“She is getting out two boats on her port side!” shouted Mr. Makepeace from the top-gallant forecastle; and the report was repeated till it reached the commander, though he had heard it before it was officially communicated to him. “That means more mischief.”
“Ready to stop and back her!” he cried through the speaking-tube to the chief engineer.
“All ready, sir,” replied Paul.
“Some of these blockade-runners are desperate characters, and that captain intends either to burn or sink his ship,” continued Christy, with a trifle of excitement in his manner, though he looked as dignified as a college professor in the presence of his class.
The St. Regis was still rushing with unabated speed towards her prey, and a minute or two more would decide whether or not she was to be a prize or a blazing hulk on the broad ocean.
“Lay him aboard on the port side, Mr. Baskirk!”
“The two boats are there, Captain, as you can see,” replied the executive officer.
“Board on the port side, Mr. Baskirk!” repeated the commander very decidedly, and somewhat sharply; and at the same time he rang one bell on the gong to slow down the engine. “Board on the port side, Mr. Baskirk!” he repeated again. “Mr. Drake, have the steam pump and long hose ready to extinguish fire!”
Whether the captain of the Raven had ordered his men to scuttle the steamer, or to fire her in several places, Christy could not know; and he did not much care, for he was ready to meet either emergency. The St. Regis was bearing down on her victim with a reduced speed. The men forward and in the waist were all ready with the grappling irons to fasten to her, and the boarders were all prepared to leap upon her deck, though no fighting was expected.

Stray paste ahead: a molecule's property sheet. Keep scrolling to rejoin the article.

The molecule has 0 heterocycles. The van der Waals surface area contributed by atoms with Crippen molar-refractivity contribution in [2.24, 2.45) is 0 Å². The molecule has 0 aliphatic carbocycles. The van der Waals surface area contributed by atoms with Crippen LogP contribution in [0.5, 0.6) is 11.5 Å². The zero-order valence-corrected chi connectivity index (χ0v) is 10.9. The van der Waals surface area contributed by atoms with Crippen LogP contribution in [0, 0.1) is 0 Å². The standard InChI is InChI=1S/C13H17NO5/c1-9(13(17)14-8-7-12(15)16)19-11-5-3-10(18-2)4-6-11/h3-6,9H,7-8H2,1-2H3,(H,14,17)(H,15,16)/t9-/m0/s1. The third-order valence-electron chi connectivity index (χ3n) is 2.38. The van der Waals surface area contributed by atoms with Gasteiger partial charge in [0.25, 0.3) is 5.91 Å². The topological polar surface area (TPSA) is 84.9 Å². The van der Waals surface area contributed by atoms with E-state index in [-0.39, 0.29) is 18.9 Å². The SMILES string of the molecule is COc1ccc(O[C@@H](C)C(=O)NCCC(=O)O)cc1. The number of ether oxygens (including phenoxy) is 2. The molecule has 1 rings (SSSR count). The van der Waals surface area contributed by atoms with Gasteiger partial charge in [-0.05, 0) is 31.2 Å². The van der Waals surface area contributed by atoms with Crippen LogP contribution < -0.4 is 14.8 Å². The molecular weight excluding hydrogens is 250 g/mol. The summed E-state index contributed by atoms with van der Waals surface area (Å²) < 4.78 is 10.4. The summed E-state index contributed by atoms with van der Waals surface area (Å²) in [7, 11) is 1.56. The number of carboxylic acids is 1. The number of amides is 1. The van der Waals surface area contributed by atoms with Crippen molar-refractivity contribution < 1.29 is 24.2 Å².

The bow of the St. Regis was near the stem of the Raven, and Christy rang one bell to stop her, and then two to back her. Then he sprang upon the starboard rail of the ship where he could observe his men as they boarded the other steamer.
“What are you about, sir?” yelled a man on the quarter-deck of the Raven, who appeared to be the captain of the vessel, in a rude voice. “Don’t you see that you are crushing my two boats and the men in them?”
“I did not order the boats or the men there,” replied Christy calmly, and in a gentle tone, for the captain of the blockade-runner was not ten feet from him.
“I did,” added the captain of the prize, for such she really was by this time.
“Then you are responsible for them,” said the commander of the St. Regis.
“Do you mean to murder them?” gasped the other captain furiously.
“If they are killed you have sent them to their death!”
But the commander had no time to argue the matter with the irate captain. He had rung three bells, and the ship was backing at full speed. The momentum had not been sufficiently checked to stop her, and the two boats were crushed to splinters. The seamen who were in them saw what was coming, and they seized the ropes which had been dropped to them by the boarders on the rail at the command of the captain, who did not wish them to be sacrificed to the madness of their commander, and they climbed to the chains of the Federal ship with the aid of the boarders.
“Lay her aboard!” shouted Christy as soon as the headway of the ship had been checked, and the grappling irons had been made fast.
The willing and active seamen poured from the rails to the deck of the prize, their officers leading the way. The main hatch had been removed and a light smoke was coming up through the opening. The hose from the steam pump of the ship had been drawn on board, and the master was in charge of it. At the command of the officers the men leaped below at all the openings in the deck, and it was found that she had been fired in half a dozen places.
In most of them the combustibles had only been lighted a few moments before, and they had not become well-kindled. Except at the main hatch, the men extinguished the flames with their hands and feet, and a stream from the hose put out the one amidships. The hoseman shut off the water, and the ship’s company of the St. Regis were in full possession of the prize.